An interesting note by Stephen Schwartz in the new issue of FIRST THINGS takes up the troubles of Albania. The religious believers of Albania may have suffered more than those of any other nation in eastern Europe over the fifty years of Communist rule after World War II. The Stalinists were determined to make Albania the world's first true atheist state, and they systematically destroyed the cultures of the Orthodox, Catholic, and Islamic faith.
A decade agoafter the fall of the Communist regimes in eastern EuropeJohn Paul II promised help for Albania's recovery, and in his FIRST THINGS article, Schwartz sharply castigates the Vatican for its failure to fulfill the pope's promise: Though only a jump across the Adriatic from Italy, Albania seems to remain terra incognita to Rome, and the Vatican officials sent to the capital, Tirana, have not yet joined in the rebuilding of the damaged Catholic culture in such traditional centers as Shkodra, seventy miles to the north.
A key part of Schwartz's analysis is the claim that Albania offers unique possibilities for interreligious work: Precisely because they all suffered so much under the Communists, the Albanian Catholics, Orthodox, and Muslims are willing to set aside much of their old, Ottoman-era antagonism and joined in the effort to revitalize the religious life of the nation.
Some of this is simply a local application to Albania of the general thesis, put by Schwartz put in his book The Two Faces of Islam, that the West ought to insist on the more humane and modern Balkan and European forms of Islam, rather than taking the Arabs, with their Saudi-sponsored Wahhabism, as the only model for Islamic culture. But Schwartz also claimed that Albania was further advanced than any other Balkan country in the willingness of the religious to work together.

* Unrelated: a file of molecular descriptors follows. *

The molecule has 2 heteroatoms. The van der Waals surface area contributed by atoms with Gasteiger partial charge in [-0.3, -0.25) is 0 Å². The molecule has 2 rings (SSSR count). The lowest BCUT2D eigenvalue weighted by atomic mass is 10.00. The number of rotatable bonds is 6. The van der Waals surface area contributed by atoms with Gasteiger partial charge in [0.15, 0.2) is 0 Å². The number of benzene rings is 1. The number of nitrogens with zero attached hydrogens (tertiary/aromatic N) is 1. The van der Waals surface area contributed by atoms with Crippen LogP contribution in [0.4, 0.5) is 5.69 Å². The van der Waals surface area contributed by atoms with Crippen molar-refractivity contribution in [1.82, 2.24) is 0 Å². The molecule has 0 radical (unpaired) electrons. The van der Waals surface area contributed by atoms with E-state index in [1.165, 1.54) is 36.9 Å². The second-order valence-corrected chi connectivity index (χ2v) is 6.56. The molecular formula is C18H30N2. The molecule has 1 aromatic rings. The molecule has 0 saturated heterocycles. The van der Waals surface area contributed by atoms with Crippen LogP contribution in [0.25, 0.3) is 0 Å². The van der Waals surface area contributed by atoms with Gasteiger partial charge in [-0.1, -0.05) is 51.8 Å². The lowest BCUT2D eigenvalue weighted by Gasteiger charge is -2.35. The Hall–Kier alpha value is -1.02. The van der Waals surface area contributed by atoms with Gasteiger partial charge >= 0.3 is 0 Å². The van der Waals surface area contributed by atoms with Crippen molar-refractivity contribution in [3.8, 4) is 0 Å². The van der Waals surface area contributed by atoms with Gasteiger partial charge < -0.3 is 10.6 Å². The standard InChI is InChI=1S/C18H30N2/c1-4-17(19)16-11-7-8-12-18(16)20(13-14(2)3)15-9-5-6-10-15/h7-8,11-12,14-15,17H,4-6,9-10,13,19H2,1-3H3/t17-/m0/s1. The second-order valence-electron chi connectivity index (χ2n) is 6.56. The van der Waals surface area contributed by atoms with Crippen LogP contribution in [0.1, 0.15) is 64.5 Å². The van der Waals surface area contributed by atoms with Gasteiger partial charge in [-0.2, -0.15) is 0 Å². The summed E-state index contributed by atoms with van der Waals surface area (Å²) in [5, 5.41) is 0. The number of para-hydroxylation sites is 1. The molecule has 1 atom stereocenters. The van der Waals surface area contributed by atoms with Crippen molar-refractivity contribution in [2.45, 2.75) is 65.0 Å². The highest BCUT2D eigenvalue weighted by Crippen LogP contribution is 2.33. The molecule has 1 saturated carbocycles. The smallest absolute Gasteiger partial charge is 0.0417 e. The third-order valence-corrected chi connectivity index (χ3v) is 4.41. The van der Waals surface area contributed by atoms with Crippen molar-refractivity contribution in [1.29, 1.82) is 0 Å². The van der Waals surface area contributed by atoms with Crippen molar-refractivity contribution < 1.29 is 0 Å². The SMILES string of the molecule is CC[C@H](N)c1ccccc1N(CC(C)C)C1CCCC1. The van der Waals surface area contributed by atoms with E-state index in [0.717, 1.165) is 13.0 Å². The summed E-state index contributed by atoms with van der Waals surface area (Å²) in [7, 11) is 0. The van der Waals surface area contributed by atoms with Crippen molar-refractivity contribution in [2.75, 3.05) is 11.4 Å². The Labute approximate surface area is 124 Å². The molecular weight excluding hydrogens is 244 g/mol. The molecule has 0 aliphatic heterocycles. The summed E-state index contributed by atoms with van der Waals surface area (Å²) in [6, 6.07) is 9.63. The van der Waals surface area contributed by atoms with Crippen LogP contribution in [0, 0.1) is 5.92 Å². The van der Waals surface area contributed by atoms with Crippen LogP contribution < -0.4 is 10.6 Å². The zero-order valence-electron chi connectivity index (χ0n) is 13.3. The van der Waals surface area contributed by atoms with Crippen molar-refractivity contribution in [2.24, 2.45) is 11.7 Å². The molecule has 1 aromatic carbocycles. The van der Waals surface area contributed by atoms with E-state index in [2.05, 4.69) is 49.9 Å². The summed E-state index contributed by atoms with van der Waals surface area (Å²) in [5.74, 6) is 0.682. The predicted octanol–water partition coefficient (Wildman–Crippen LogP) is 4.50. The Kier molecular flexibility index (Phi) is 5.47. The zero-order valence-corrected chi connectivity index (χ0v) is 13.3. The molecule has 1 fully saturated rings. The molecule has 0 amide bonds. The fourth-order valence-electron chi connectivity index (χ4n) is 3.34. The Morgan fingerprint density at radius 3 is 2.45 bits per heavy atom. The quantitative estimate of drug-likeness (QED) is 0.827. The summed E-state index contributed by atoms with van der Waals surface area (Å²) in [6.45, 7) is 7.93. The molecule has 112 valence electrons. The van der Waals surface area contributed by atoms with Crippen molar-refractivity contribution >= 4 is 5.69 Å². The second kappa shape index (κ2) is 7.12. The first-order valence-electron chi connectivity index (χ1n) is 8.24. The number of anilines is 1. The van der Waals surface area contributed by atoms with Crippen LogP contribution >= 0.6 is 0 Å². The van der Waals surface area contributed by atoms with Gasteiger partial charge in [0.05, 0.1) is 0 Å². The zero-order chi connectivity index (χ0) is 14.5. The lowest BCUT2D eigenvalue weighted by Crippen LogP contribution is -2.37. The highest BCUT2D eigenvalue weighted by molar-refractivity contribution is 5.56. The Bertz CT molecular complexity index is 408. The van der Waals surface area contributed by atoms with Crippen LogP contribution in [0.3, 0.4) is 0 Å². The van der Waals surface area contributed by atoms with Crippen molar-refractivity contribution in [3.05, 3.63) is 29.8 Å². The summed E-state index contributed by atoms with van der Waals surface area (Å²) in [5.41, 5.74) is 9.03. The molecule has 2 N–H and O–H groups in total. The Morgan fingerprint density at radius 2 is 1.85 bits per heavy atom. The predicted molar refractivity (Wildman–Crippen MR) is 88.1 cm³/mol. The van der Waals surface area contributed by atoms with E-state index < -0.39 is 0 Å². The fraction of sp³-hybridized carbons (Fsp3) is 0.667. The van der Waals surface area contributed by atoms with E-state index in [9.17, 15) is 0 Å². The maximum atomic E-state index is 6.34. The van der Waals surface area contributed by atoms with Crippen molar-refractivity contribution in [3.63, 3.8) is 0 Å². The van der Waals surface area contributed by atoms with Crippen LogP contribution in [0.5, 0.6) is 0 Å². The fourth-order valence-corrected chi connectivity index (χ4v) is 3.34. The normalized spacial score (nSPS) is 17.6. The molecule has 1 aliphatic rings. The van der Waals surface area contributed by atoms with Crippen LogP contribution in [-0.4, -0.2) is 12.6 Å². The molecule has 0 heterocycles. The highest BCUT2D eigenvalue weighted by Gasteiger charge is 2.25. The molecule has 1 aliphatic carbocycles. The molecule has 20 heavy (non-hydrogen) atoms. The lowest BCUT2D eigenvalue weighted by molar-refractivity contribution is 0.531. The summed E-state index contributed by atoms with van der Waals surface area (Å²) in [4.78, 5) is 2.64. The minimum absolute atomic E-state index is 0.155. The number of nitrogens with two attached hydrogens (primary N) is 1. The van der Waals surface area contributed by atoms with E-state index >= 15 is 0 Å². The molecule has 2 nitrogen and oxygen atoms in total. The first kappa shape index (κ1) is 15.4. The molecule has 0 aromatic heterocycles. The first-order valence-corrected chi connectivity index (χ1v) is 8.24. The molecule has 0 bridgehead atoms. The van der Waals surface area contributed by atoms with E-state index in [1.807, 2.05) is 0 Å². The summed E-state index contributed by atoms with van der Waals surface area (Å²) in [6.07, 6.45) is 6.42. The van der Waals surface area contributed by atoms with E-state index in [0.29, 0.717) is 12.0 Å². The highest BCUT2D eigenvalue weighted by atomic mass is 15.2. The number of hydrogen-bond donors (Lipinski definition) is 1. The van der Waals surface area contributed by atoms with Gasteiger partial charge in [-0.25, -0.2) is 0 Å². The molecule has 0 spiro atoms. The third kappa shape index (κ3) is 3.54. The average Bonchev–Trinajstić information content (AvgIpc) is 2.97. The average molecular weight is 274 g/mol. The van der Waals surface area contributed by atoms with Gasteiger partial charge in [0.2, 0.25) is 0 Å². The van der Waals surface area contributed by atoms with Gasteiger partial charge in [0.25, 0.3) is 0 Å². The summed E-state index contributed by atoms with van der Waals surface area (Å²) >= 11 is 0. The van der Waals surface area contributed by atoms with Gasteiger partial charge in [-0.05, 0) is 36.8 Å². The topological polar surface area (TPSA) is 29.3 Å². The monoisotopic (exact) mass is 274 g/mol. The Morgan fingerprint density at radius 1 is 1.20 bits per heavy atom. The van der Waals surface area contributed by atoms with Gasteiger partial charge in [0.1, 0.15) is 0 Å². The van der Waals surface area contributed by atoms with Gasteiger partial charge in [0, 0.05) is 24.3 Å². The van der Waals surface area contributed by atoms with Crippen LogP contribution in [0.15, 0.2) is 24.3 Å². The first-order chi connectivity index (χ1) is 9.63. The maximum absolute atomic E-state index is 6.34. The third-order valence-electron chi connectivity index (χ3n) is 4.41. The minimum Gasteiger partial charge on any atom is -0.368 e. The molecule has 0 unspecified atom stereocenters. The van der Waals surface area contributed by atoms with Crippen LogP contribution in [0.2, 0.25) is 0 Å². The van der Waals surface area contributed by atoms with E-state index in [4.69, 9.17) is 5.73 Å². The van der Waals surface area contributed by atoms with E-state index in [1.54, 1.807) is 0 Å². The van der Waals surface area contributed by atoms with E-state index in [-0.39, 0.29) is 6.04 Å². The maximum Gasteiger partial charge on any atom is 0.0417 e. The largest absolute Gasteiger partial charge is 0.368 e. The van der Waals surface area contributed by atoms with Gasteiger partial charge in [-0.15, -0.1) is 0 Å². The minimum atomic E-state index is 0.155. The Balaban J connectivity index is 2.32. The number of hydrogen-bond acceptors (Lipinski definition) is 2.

So what are we to make of the news reports in March that Albania's Muslims were out in force to denounce the erection of a statue to Mother Teresa, the most famous Albanian Catholic, in the town of Shkodra? That certainly seemed to make hash of Schwartz's notion that Albania could escape the patterns that, for instance, brought a Christian convert close to death in Afghanistan.
As it turns out, however, the controversy suggests that Schwartz may be rightfor the planned protest marches failed to materialize, and all the largest and most prestigious Islamic groups in Albania quickly repudiated the attempt to create interreligious hatred, claiming it was the work of outside Wahhabi agitators. According to an Associated Press report, Selim Muca, the leader of the Albanian Muslim Community, the organization representing all Muslims in Albania, said "We respect the contribution of the distinguished figures of our nation, like that of Mother Teresa, who is the honor of our nation."
To the Vatican's nunciosto the U.S. State Department, for that matterthis ought to be a signal that the Arabs are not the sole possessors of an Islamic tradition. And it ought to be a signal, as well, that the Christian communities in eastern Europe are still vibrant and worth helping.
In addition to which:
The firing of an accomplished and popular faculty member at Wheaton College because he became Catholic has prompted deep and troubling thoughts among evangelicals about Christian higher education. In the April issue of FIRST THINGS, Wheaton's Alan Jacobs tackles these issues in "To Be a Christian College." At this point in the divided history of Christianity, does fidelity to the Protestant tradition and to the specifically evangelical understanding of that tradition require maintaining a wall of separation from Catholics and Catholicism? Jacobs understands why many evangelicals answer that question in the affirmative, even as he proposes a way for schools such as Wheaton to reconsider what it means to be in the Reformation tradition. Isn't it time for you to become a subscriber to FIRST THINGS?
Mary Ann Glendon of Harvard Law School says of Catholic Matters: Confusion, Controversy, and the Splendor of Truth:
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